The changing light, barren hills and wide open skies of Struer, north of the peninsula of Jutland, attracted the attention of a local painter who decided to establish his residence here at the end of the thirties decade, on one of the hillsides which flows into the ocean. A bit closer to the coast – outlined in this area by Nissum Bredning, a strip of the North Sea that runs inland – and with the same orientation as the main dwelling, stands the new guest pavilion, following a simple program that is entirely devoted to the magnificent landscape.
One of the objectives was to capture the light from the sky within a single spatial sequence, raising just one building, which seen from any direction, would never obscure the contour of the hill ridge. The result is a container consisting of two elements: a concrete slab clad in black basalt, and a copper envelope. The slab is a continuous surface that serves as platform for the whole dwelling, from the east terrace (morning) to the west terrace (evening). The copper shell covers all four facades as well as the roof. The volume’s vertical enclosure is completely opaque towards the south, against the nearby hillside, but it opens up with huge sheets of glass on the side facades and the north elevation, offering 200 degree panoramic views of the sea. The roof tilts slightly, always parallel to the slope, and is scored by a skylight which runs from one side of the pavilion to the other.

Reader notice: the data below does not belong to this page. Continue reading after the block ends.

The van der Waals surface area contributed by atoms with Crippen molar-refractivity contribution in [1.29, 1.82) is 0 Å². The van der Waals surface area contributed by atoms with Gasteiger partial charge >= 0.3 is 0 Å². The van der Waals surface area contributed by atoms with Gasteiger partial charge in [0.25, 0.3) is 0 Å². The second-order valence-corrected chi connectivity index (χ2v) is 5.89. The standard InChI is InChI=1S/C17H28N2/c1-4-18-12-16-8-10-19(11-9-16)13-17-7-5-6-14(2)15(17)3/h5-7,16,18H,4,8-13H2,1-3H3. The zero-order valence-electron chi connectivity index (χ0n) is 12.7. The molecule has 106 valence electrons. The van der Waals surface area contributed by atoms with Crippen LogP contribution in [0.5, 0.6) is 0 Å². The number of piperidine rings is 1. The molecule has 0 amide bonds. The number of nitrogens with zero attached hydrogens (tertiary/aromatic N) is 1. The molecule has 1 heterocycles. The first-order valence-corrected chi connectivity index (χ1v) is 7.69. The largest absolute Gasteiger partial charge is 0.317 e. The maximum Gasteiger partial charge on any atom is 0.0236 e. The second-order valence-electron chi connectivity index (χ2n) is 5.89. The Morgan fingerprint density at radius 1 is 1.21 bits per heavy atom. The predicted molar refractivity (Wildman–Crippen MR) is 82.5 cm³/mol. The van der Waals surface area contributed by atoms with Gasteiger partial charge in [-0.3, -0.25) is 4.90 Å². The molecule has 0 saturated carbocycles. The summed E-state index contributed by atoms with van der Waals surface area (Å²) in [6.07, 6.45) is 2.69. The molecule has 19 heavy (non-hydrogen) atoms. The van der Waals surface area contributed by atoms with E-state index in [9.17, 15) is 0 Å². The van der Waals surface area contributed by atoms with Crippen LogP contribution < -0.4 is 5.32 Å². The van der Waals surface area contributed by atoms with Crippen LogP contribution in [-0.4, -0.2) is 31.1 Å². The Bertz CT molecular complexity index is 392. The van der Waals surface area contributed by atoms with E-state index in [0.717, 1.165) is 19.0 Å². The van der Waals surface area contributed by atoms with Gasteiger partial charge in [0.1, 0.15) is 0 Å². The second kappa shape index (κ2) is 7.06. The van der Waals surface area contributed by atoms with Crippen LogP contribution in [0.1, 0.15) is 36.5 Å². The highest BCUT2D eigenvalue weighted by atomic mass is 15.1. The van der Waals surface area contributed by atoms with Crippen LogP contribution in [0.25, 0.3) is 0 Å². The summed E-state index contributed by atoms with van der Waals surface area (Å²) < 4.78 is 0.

The interior organization responds to the desire to create a single space: the main rooms (studio, dining room, living, bathroom and bedroom, in this order) run from west to east over the polished stone, while the secondary areas (kitchen, storage and bathroom) are aligned on a service core enclosed by sliding wood doors. Top light marks the separation between both areas, emphasizing the itinerary beneath the glazed piece that links the whole interior visually. A steel structure supports the volume. The roof and the south facade consist of a secondary system of timber elements adjusted to the modulation imposed by the structural frames. The exterior cladding of copper sheet has been placed over insulating felt. Slightly dented because of the compression against the insulating layer, and with different patination patterns – depending on the degree of exposure to the weather –, the copper cladding takes on a red, green or even black hue, transforming this guest pavilion into a chromatic variation of the surrounding landscape... [+]
KHR AS arkitekten
J. Lund, K. Schou, O. Neumann, J. Søndergaard, K. Terkelsen, N. Juul-Sørensen, M. Beedholm, J. Brøndsted, P. Leuchsenring, A. Rolvung, H. Richter Danielsen, Emi Hatanaka
Birch & Krogboe, Jesper Gath (ingeniería engineering)